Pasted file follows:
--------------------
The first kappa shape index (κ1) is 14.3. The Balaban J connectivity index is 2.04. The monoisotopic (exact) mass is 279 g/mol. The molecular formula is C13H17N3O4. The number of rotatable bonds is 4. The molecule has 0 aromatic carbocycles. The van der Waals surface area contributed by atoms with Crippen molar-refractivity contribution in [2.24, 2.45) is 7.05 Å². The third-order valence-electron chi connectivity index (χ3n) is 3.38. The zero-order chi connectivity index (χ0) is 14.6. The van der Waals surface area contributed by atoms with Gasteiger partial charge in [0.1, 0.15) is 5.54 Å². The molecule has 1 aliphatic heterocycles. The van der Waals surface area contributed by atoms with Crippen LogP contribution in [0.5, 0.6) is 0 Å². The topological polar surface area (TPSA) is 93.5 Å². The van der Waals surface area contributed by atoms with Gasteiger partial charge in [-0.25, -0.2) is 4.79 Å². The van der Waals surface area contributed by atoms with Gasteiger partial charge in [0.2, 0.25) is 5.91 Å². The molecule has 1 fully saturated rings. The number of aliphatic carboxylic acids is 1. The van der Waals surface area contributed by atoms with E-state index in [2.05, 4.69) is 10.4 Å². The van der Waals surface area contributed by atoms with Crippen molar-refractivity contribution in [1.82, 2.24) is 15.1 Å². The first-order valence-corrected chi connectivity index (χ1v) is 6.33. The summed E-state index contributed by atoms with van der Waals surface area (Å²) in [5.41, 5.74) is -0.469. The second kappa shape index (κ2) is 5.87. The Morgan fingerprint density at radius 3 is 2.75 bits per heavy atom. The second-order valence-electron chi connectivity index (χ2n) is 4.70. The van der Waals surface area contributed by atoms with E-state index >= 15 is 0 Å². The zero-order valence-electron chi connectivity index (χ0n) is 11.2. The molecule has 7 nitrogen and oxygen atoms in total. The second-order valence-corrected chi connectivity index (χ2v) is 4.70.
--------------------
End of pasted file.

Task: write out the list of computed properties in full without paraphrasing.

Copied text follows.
The first kappa shape index (κ1) is 14.3. The Balaban J connectivity index is 2.04. The monoisotopic (exact) mass is 279 g/mol. The molecular formula is C13H17N3O4. The number of rotatable bonds is 4. The molecule has 0 aromatic carbocycles. The van der Waals surface area contributed by atoms with Crippen molar-refractivity contribution in [2.24, 2.45) is 7.05 Å². The third-order valence-electron chi connectivity index (χ3n) is 3.38. The zero-order chi connectivity index (χ0) is 14.6. The van der Waals surface area contributed by atoms with Gasteiger partial charge in [0.1, 0.15) is 5.54 Å². The molecule has 1 aliphatic heterocycles. The van der Waals surface area contributed by atoms with Crippen LogP contribution in [0.5, 0.6) is 0 Å². The topological polar surface area (TPSA) is 93.5 Å². The van der Waals surface area contributed by atoms with Gasteiger partial charge in [-0.25, -0.2) is 4.79 Å². The van der Waals surface area contributed by atoms with Gasteiger partial charge in [0.2, 0.25) is 5.91 Å². The molecule has 1 fully saturated rings. The number of aliphatic carboxylic acids is 1. The van der Waals surface area contributed by atoms with E-state index in [2.05, 4.69) is 10.4 Å². The van der Waals surface area contributed by atoms with Crippen molar-refractivity contribution in [1.82, 2.24) is 15.1 Å². The first-order valence-corrected chi connectivity index (χ1v) is 6.33. The summed E-state index contributed by atoms with van der Waals surface area (Å²) in [5.41, 5.74) is -0.469. The second kappa shape index (κ2) is 5.87. The Morgan fingerprint density at radius 3 is 2.75 bits per heavy atom. The second-order valence-electron chi connectivity index (χ2n) is 4.70. The van der Waals surface area contributed by atoms with E-state index >= 15 is 0 Å². The zero-order valence-electron chi connectivity index (χ0n) is 11.2. The molecule has 7 nitrogen and oxygen atoms in total. The second-order valence-corrected chi connectivity index (χ2v) is 4.70.